Troitskii continues that the bishops in Karlovtsi lost their canonicity the moment they decided not to commemorate their First Hierarch, Metropolitan Sergii. By doing so, they not only lost their connection with their Mother Church, the Moscow Patriarchate, but also with the world-wide Orthodox Church, because it is mandatory for bishops to commemorate the first among them. Anybody who does not commemorate the Patriarch of their Church, and cuts off connection with him, is in schism from the Orthodox Church, according to the First and Second Constantinople Council’s rule 15.

The ROCOR bishops have no grounds for dismissing the validity of Metropolitan Sergii as Patriarch, because the canons speak nothing about the method in which the first bishop of an autocephalous church is to be chosen. The only canonical prerequisite to such an act is that it expresses the will of the majority of the bishops, which Troitskii claims happened in the elections of Patriarchs Sergii and Alexii I.

Polskii claims that the ROCOR bishops have decided to maintain unity with the Russian Orthodox Church through spiritual contact with the Russian Church, disregarding the Moscow Patriarchate. Troitskii says that this is the first basis for a schism, because the Karlovtsi bishops refuse to accept the representative of the Russian Church that the whole world recognizes as the head of the Russian Church, regardless of what circumstances the Church in the USSR finds itself in. The idea of spiritual contact is absent from canon law terms; the only contact necessary for liturgical union is the commemoration of the relevant first bishop at all liturgical services.

Troitskii then changes gear to examine the relations between the ROCOR and the other Russian Orthodox jurisdictions in existence at that time. The American Metropolia (the present-day Orthodox Church in America) is criticized by Polskii because it recognised the possibility of being spiritually led by the Moscow Patriarchate. The Constantinople Exarchate, the jurisdiction in Paris, is also guilty of announcing its willingness for brotherly cooperation with the Moscow Patriarchate. Troitskii calls this a preposterous attack on anyone who decides to take a step back to their Mother Church and that it is nothing less than blasphemy against the Holy Church. He claims that Polskii goes on to demand that these two jurisdictions submit to the authority of the Karlovtsi Council, based on the fact that the men who have led the Russian Orthodox Church Abroad, Metropolitans Antonii and Anastasii, had held high ranking positions within the pre-revolutionary Church and that Anastasii is the last living member of the Holy Ruling Synod. Troitskii says that the authority of the pre-Revolutionary Church is only for the history books, because the All-Russian Council of 1917-1918 annulled such an administration. Furthermore, circumstances and difficult times have changed the make-up of the Russian Church forever and it is impossible to require anything except for prayer under those early years.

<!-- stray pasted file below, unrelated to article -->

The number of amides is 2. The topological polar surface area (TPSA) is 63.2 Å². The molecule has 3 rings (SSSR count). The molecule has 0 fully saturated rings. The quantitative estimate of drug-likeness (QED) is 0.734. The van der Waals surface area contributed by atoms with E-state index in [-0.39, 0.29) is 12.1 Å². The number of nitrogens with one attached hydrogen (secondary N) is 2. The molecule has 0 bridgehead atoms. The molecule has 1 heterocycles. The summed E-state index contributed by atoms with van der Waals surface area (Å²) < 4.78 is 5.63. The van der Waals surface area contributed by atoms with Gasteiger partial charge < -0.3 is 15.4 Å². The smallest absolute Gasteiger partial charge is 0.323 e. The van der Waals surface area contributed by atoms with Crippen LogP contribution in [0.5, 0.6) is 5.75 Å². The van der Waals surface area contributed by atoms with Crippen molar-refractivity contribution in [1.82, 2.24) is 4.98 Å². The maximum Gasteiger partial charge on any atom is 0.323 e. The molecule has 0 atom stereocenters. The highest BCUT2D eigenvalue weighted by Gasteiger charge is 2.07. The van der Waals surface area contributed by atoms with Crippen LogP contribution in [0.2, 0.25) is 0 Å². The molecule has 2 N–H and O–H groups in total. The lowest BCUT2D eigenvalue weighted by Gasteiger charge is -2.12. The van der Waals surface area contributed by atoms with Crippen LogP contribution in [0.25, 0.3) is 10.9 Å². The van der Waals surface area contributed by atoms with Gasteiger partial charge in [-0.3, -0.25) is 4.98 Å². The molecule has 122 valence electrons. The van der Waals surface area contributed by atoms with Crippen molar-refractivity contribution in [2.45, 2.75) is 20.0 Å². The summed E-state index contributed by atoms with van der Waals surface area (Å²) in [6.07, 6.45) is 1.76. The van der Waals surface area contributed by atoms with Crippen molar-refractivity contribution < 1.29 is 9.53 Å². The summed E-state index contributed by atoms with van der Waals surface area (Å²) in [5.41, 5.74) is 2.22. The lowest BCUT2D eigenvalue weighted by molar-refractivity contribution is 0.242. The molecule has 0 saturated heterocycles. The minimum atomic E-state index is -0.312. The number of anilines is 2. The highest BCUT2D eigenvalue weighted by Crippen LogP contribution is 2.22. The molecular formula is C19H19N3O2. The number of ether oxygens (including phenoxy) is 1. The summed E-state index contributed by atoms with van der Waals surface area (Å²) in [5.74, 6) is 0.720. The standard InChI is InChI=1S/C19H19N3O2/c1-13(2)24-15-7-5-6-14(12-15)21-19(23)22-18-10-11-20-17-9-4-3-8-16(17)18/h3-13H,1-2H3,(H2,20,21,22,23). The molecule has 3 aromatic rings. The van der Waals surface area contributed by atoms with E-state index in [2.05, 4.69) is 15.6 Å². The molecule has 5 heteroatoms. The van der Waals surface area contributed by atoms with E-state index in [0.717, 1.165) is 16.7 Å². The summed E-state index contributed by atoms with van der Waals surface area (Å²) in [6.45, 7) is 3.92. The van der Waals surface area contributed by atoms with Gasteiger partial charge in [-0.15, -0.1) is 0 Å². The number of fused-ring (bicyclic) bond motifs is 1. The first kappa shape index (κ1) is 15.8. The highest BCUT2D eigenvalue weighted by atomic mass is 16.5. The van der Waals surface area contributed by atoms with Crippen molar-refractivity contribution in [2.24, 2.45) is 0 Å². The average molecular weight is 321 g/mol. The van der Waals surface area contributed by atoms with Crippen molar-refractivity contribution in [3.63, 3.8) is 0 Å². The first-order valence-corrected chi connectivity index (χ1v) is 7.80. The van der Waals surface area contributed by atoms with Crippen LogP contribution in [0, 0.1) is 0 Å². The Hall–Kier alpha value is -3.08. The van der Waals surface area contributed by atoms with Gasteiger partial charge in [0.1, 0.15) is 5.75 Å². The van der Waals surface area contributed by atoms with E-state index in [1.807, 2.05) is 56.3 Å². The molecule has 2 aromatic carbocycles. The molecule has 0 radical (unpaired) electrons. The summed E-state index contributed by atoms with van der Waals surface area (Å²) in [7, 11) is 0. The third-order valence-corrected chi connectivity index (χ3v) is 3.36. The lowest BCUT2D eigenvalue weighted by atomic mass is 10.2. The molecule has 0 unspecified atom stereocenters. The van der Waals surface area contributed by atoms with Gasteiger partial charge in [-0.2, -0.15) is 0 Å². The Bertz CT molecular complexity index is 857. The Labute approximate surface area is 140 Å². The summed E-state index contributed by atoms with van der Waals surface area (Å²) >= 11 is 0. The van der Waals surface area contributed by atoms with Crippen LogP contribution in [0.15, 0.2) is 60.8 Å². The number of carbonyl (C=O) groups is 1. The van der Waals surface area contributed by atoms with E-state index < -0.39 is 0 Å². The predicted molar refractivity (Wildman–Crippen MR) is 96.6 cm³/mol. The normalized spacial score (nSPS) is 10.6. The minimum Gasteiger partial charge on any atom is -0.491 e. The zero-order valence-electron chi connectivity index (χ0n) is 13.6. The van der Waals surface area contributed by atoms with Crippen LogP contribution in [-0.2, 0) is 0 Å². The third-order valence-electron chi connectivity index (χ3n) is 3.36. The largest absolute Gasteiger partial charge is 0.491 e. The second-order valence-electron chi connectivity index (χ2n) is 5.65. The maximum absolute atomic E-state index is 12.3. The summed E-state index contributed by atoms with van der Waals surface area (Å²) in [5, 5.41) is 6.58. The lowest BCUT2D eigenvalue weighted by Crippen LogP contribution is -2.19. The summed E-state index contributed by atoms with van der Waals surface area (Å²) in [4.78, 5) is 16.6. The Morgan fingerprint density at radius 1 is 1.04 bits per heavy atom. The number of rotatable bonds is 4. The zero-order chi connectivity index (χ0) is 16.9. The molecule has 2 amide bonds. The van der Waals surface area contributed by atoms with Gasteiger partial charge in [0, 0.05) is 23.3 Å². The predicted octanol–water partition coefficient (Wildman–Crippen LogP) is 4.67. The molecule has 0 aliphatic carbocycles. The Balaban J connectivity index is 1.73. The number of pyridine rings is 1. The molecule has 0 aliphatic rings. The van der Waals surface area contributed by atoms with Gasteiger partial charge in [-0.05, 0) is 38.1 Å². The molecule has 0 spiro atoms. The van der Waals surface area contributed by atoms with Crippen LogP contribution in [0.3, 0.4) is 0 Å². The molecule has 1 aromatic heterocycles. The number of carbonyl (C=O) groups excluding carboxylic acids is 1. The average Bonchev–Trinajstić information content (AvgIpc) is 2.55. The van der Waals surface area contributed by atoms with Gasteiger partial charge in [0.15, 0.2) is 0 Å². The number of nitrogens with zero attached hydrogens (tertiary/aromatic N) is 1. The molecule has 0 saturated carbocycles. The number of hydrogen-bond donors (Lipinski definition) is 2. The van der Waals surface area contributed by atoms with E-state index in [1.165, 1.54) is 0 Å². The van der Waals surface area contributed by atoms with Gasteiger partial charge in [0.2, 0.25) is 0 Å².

Troitskii closes his book with a call to repentance of the whole ROCOR, asking Polskii to stop defending those who have caused the Church so much pain due to their political allegiances. This book would later result in yet another answer from the ROCOR, by Protopresbyter Georgii Grabbe, also printed at Jordanville’s Holy Trinity Monastery in 1961. The book is a highlight in the back and forth between the Moscow Patriarchate and those who had separated from it.

It is very difficult to judge who is correct in questions of a jurisdictional nature in the Orthodox Church, especially when there is so much grey area. Certainly, Troitskii has grounds for writing some of what he did in rebuttal of Polskii. Many of his arguments are supported by the canons and they make sense. Any damage done to the Church administration at the top will eventually have repercussions for those members of the Church at the bottom. Academic disputes about who is canonically correct only do damage to the faithful, who often go to the church that is closest to their place of residence, or where their family and friends attend services. In summation, it is unfortunate that this chapter in the life of the Russian Orthodox Church had to be so difficult, but God does not leave those who truly believe in Him. This is the case with the Russian Orthodox Church Abroad and the Moscow Patriarchate, which, after almost a century of separation, reunited canonically in 2007. Both sides proved to be right and wrong at the same time. They remained Orthodox and that is the most important part. The books full of accusations are left to sit on a shelf somewhere, their relevance in the work of the Russian Orthodox Church being merely historical.

Conclusion